To kill mold, you must eliminate the moisture available to it. Once it no longer has water to live on, the mold will die on its own and won't produce more spores. A portable radiant heater will speed up the drying of walls, carpeting, and furnishings. Resist the temptation to use a hair dryer or fan; they will blow mold spores around, increasing the chance that a new colony will sprout. After you've dried up the mold, clean it up with soapy water. Even dead mold spores can cause allergic reactions in sensitive people, so be as thorough as possible. Avoid vacuuming up the mold-the spores will pass through the filters and waft back into the room-unless you have a specially equipped HEPA vacuum cleaner, which has a more effective filter. While you don't need a fungicide if you clean up well, borax, vinegar, or hydrogen peroxide (full-strength) kill mold spores effectively. Use one of these cleaners if the mold-infested wall or carpet will remain wet for an extended period of time. This will prevent continued mold growth. Once you've cleaned up, seek out the source of moisture that fed the mold colony and eliminate it to prevent a recurrence.
Some Notes on Humidifiers
During winter months when artificial heat contributes to an already arid environment, you and your baby might feel some discomfort. Dry conditions rob our bodies of moisture, causing skin, eye, and nasal irritation. Many people use humidifiers to increase humidity in their homes. Some also use them to help relieve nasal and chest congestion. But, as mentioned above, humidifiers can harbor mold and bacteria and spew them out all over the room. So we suggest you avoid them, if you can.
Try the following before resorting to a humidifier.
If, after you've tried these, you still feel a humidifier is necessary, choose one carefully-frankly, none are ideal. Steam humidifiers do kill microorganisms when water is boiled in the unit, but they can release minerals from tap water into the air as fine particles that settle as a powdery white dust that can irritate your lungs and even cause scarring. And it's not wise to use appliances that produce high heat around your infant. Many steam humidifiers have safety features, such as automatic shut-off when water level is low or the unit is tipped over. Cool-spray humidifiers avoid the problem of heat, but won't kill mold and bacteria and also release minerals. Some cool-spray humidifiers are equipped with ultraviolet light, which kills mold spores and bacteria, but these also emit minerals. Ultrasonic-dispersal humidifiers use high-frequency sound to break up minerals and microbes in water droplets before they are emitted. These particles are extremely fine and can be inhaled into the lungs, so it's best to avoid this type of humidifier. Don't use evaporative humidifiers, which work by blowing air across or through water-saturated foam or other material to cause evaporation. The foam will become a microbe factory without very careful attention.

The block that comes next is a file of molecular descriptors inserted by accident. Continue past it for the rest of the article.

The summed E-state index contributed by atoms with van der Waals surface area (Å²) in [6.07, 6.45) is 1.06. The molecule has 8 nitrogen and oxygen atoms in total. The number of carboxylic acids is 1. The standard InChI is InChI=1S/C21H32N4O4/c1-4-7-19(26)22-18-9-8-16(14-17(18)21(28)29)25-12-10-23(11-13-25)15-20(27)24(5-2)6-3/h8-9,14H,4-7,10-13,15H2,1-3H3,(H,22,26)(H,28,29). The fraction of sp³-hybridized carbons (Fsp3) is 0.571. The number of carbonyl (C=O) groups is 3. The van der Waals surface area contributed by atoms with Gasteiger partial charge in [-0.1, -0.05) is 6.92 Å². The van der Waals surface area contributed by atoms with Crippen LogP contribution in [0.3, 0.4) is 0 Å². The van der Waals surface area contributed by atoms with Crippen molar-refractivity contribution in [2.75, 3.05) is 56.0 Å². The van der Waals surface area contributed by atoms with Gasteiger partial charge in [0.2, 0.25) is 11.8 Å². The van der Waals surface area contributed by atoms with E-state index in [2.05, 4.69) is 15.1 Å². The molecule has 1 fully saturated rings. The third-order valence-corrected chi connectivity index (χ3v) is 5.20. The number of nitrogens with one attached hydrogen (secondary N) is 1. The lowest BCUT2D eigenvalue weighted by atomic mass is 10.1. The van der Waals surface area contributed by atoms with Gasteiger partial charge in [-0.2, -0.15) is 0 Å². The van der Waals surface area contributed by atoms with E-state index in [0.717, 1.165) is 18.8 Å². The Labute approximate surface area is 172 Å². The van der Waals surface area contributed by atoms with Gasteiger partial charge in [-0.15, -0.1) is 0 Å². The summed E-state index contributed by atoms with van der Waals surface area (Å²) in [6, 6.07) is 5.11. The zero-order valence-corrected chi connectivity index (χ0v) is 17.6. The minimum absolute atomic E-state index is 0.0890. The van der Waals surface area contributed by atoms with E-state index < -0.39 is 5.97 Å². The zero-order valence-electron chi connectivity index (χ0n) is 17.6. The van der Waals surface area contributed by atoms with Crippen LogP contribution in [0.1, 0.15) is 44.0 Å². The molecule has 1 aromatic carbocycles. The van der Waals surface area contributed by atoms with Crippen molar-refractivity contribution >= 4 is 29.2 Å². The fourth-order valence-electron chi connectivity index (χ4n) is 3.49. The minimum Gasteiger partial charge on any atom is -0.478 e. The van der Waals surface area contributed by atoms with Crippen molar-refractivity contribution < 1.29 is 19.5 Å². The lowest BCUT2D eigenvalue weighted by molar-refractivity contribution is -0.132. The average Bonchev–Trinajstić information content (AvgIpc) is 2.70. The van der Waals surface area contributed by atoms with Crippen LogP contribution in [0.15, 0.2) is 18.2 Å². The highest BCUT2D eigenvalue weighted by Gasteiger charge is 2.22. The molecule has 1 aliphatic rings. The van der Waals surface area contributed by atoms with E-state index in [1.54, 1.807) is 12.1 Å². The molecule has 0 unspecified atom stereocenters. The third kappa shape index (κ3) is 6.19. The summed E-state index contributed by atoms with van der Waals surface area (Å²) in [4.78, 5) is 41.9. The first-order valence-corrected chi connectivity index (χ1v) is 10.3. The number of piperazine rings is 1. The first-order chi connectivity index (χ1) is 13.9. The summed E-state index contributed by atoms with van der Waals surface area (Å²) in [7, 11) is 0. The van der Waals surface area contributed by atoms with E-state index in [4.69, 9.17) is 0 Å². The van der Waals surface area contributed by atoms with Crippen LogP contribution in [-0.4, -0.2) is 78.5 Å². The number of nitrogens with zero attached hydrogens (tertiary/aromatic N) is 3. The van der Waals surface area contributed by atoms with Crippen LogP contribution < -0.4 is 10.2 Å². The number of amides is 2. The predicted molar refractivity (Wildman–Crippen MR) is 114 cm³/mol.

Whatever type of humidifier you decide on, make sure that it is the right size for the room. One that has a large capacity will potentially inundate the room with moisture. Purchasing a humidifier with a humidistat, a device that will detect relative humidity levels and turn the humidifier off when a preset level has been reached, will eliminate the possibility of increasing moisture to mold-sustaining levels. You can also monitor humidity levels with a hygrometer, available in hardware stores and Radio Shack. The Consumer Product Safety Commission (CPSC) suggests maintaining the relative humidity between 30 and 50 percent, as levels above 60 percent increase the likelihood of mold growth.
CPSC recommends using distilled or demineralized water in humidifiers to reduce scale buildup (which can harbor bacteria) and the release of minerals from the humidifier. Clean humidifiers, using a brush to scrub off mineral deposits, at least as often as the manufacturer suggests or more. Change water daily, and do not allow water to sit in the tank for more than a few hours.
Excerpted from: Guideto Natural Baby Care, by Mindy Pennybackerand Aisha Ikramuddin